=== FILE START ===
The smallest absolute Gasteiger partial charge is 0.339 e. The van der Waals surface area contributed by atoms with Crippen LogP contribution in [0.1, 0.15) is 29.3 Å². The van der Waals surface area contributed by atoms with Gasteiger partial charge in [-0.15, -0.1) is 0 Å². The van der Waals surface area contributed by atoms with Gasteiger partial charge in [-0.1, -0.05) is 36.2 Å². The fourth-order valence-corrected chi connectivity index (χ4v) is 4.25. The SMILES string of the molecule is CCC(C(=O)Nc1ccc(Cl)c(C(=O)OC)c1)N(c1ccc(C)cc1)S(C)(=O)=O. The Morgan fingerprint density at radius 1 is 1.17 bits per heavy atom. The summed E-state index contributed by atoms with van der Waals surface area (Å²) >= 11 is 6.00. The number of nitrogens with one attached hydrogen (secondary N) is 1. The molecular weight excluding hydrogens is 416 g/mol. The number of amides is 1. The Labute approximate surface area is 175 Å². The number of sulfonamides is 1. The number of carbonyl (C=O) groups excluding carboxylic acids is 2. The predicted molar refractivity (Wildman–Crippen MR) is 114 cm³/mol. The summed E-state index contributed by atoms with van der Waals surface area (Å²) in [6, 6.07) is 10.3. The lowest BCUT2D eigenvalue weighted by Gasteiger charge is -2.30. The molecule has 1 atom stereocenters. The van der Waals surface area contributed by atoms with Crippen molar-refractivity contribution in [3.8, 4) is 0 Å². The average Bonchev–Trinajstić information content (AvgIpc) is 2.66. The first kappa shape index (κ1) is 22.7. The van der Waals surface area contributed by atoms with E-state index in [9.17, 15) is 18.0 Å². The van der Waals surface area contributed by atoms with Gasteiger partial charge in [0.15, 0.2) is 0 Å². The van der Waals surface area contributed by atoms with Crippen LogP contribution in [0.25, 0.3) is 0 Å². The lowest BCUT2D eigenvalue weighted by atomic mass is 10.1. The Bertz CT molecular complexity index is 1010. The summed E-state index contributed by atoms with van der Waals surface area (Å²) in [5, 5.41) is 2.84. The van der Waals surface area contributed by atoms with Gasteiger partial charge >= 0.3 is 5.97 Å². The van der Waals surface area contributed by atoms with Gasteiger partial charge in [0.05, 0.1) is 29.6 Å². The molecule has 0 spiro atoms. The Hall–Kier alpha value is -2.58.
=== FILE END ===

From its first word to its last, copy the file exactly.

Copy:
The smallest absolute Gasteiger partial charge is 0.339 e. The van der Waals surface area contributed by atoms with Crippen LogP contribution in [0.1, 0.15) is 29.3 Å². The van der Waals surface area contributed by atoms with Gasteiger partial charge in [-0.15, -0.1) is 0 Å². The van der Waals surface area contributed by atoms with Gasteiger partial charge in [-0.1, -0.05) is 36.2 Å². The fourth-order valence-corrected chi connectivity index (χ4v) is 4.25. The SMILES string of the molecule is CCC(C(=O)Nc1ccc(Cl)c(C(=O)OC)c1)N(c1ccc(C)cc1)S(C)(=O)=O. The Morgan fingerprint density at radius 1 is 1.17 bits per heavy atom. The summed E-state index contributed by atoms with van der Waals surface area (Å²) >= 11 is 6.00. The number of nitrogens with one attached hydrogen (secondary N) is 1. The molecular weight excluding hydrogens is 416 g/mol. The number of amides is 1. The Labute approximate surface area is 175 Å². The number of sulfonamides is 1. The number of carbonyl (C=O) groups excluding carboxylic acids is 2. The predicted molar refractivity (Wildman–Crippen MR) is 114 cm³/mol. The summed E-state index contributed by atoms with van der Waals surface area (Å²) in [6, 6.07) is 10.3. The lowest BCUT2D eigenvalue weighted by Gasteiger charge is -2.30. The molecule has 1 atom stereocenters. The van der Waals surface area contributed by atoms with Crippen molar-refractivity contribution in [3.8, 4) is 0 Å². The average Bonchev–Trinajstić information content (AvgIpc) is 2.66. The first kappa shape index (κ1) is 22.7. The van der Waals surface area contributed by atoms with E-state index in [9.17, 15) is 18.0 Å². The van der Waals surface area contributed by atoms with Gasteiger partial charge in [0.15, 0.2) is 0 Å². The van der Waals surface area contributed by atoms with Crippen LogP contribution in [0.25, 0.3) is 0 Å². The lowest BCUT2D eigenvalue weighted by atomic mass is 10.1. The Bertz CT molecular complexity index is 1010. The summed E-state index contributed by atoms with van der Waals surface area (Å²) in [5, 5.41) is 2.84. The van der Waals surface area contributed by atoms with Gasteiger partial charge >= 0.3 is 5.97 Å². The van der Waals surface area contributed by atoms with Gasteiger partial charge in [0.05, 0.1) is 29.6 Å². The molecule has 0 spiro atoms. The Hall–Kier alpha value is -2.58.